The good impression he'd made on people previously, and at interview, was a carefully constructed front. He did the minimum of official work, preferring instead to do high-profile favours for teachers and governors.
Then he spent ages whingeing to the head about the obstacles preventing him from doing a good job.
The head, accustomed to caretakers who were open-hearted, genuine friends of schools, was at her wits' end. She was being put on the back foot by a person the like of whom she had never had to deal with before, but who was essential to the running of the school. "You're the head," she said to herself. "How can a caretaker get you stressed like this?"
What was needed, she felt, was a confrontation, perhaps a disciplinary warning. But the case would be tenuous. The work was being done, albeit to a minimum standard, and forcing the issue could end with the caretaker, supported by his union, coming out best.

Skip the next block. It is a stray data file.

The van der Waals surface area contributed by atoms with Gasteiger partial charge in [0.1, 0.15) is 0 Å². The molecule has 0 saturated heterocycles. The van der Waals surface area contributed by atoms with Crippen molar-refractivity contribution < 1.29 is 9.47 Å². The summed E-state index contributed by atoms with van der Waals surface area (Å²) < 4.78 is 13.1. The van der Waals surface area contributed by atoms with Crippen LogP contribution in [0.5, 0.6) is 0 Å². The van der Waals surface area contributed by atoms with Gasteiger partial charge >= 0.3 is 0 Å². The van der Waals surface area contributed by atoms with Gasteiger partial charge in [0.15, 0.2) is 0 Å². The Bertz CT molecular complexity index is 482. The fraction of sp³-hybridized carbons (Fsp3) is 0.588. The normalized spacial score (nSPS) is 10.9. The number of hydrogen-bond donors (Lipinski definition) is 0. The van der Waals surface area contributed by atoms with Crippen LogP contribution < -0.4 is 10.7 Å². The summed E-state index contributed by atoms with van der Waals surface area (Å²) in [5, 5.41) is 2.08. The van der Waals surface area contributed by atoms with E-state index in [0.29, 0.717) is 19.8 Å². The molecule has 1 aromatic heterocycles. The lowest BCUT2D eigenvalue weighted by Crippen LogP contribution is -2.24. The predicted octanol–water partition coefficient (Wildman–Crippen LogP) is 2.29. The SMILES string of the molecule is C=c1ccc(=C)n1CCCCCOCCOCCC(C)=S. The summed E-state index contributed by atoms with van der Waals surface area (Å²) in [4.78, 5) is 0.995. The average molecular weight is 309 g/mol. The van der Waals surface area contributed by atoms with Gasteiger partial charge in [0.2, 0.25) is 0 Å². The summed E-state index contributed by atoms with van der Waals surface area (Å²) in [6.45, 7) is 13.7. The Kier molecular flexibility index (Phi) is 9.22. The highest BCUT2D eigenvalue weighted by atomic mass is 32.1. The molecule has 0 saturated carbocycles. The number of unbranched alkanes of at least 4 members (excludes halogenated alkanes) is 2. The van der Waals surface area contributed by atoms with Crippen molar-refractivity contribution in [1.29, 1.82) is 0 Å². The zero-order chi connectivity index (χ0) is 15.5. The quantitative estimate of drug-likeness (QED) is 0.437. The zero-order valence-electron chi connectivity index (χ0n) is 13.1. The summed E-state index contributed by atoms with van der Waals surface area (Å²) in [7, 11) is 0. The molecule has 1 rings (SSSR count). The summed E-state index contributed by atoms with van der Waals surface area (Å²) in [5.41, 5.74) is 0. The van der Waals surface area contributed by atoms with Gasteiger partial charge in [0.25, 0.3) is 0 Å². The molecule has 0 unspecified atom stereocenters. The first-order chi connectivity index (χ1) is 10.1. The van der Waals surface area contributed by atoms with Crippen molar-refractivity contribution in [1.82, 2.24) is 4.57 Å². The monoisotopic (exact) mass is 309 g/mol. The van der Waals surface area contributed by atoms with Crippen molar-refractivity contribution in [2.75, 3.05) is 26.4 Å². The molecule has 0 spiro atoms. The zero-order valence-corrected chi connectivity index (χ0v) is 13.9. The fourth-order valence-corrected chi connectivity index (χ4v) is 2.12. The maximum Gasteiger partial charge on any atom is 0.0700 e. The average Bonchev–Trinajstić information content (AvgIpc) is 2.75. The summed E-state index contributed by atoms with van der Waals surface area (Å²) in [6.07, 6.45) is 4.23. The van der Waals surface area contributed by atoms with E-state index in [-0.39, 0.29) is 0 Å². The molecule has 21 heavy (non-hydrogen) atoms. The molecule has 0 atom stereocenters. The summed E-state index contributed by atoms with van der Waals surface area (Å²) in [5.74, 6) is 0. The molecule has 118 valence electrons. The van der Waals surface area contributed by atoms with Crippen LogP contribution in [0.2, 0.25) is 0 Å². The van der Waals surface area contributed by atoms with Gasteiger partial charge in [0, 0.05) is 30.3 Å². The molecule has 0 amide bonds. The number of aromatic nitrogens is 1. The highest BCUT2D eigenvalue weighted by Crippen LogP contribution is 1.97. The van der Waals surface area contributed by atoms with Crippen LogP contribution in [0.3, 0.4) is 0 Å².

It was the head's American-born elderly mum who had the best advice in the end. "I guess it's time to put the dog on the porch," she said. The phrase, she explained, came from Texas where, if a dog was ill-behaved, you didn't have a battle ("Bad dog! Thwack!") but put the miscreant out on the porch, put food out, got on with life and waited to see what happened.
"Don't talk with the guy any more than you have to," said the mother.
"Leave him written instructions and don't get into arguments. Be the cold and distant boss. Then wait him out."
So that's what our head did. As soon as the decision was made, she felt freed from the burden of uncertainty. She was relentlessly polite, cool and direct, avoided discussion, never responded to gossip, played everything by the book. Within a year, the caretaker was gone, seeking someone else to manipulate. The dog, starved of attention, had fled the porch.